The best advise for producing healthy hair is eat a well balanced diet, of protein, carbohydrates and minerals. Go easy on processed and convenience foods.
A Trichologist can help you in this area by making sure there are no specific foods in your diet which are causing problems.

Stress is blamed for causing all types of problems, some times this is true, sometimes it is not. We all suffer from "highs and lows," in our lives. It is important that body stress levels are kept as low as possible. It may not be possible to remove the cause of our stress but there are ways that we can learn to cope with it successfully.
Hair loss and stress are inexorably linked.
There is reasonable scientific evidence to show that stress can alter the uptake of certain trace elements and amino acids essential for hair growth. This accounts for about 30% of hair loss in women but it can re-grow if the nutritional imbalance is corrected.
There is experimental data to show that high stress levels can increase levels of the hormone prolactin in women and this appears to influence the uptake of testosterone and its metabolism. This can lead to thinning of the hair by varying degrees.
Stress can also cause narrowing of the arteries, restricting blood flow to the scalp. This can induce a temporary shedding of hair in the short term or a permanent loss if the condition continues.
Stress can show itself in different ways in different people but the most common symptom is excess hair loss.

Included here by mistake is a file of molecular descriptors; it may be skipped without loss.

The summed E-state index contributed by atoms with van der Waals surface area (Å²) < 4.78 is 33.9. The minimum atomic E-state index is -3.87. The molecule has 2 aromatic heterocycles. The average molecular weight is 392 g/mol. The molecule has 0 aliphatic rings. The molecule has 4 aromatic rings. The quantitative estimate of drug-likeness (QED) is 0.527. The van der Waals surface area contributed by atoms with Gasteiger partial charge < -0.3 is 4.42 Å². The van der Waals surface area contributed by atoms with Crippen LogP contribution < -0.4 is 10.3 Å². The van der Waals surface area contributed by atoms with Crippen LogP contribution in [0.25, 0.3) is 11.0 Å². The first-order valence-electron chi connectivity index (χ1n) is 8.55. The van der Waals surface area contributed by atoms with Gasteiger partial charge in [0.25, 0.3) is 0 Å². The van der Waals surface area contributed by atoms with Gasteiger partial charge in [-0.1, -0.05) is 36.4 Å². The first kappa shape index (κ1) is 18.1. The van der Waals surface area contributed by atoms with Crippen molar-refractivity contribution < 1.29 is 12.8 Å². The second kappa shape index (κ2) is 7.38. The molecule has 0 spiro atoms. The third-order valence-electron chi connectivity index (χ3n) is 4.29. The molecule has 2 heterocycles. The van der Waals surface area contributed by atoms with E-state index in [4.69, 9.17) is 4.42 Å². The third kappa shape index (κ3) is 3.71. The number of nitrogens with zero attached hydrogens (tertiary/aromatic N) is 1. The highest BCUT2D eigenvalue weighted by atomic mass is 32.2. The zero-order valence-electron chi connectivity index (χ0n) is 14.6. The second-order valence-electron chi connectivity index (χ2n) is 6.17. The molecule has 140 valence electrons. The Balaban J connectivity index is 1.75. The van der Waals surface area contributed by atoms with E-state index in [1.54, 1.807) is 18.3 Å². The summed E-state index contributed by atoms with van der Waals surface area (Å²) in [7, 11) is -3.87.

There are ways to stop this type of hair loss. The first rule is "don't panic if you experience a heavy hair fall" This in itself will create more stress which in turn will cause more hair fall.
Simply see a Trichologist who will assess the condition and put it right.

This is a hair loss condition which is caused by a fault in the immune system of the body. It can be associated with stress. The symptoms are a sudden increase in hair fall associated with patches of baldness. Although this disorder is alarming it rarely spreads to total hair loss and treatment for this condition can be effective. In clinic treatment would include ultra-violet and infra-red therapy combined with the use of stimulating creams and lotions. A holistic assessment is made rather than just treating the symptoms so recommendations for herbal and/or homeopathic therapy are invariably instituted. When the hair grows back it is usually white initially but the natural colour usually returns within a short period of time.
Post natal hair loss affects 50% of all women who have given birth. A marked increase in hair fall is experienced between the second and sev-enth month after the child is born. It can be a very frightening and distressing experience and is due to fluctuating hormone levels.
Usually the hair loss stops as suddenly as it started and in time all the hair will be replaced. Treatment is not usually given unless the hair loss is excessive or if it continues after month eight.
Hair becomes dry and brittle when there is loss of moisture. This usually leads to the hair splitting and breaking. Causative agents are usually poor chemical treatments i.e. perming, bleaching, colouring, although ill health can also be the cause
If breakage of the hair shaft is suspected it is important to see a Trichologist who will carry out a microscopical analysis to determine the true cause.

Tel/Fax 0044 (0) 330 1547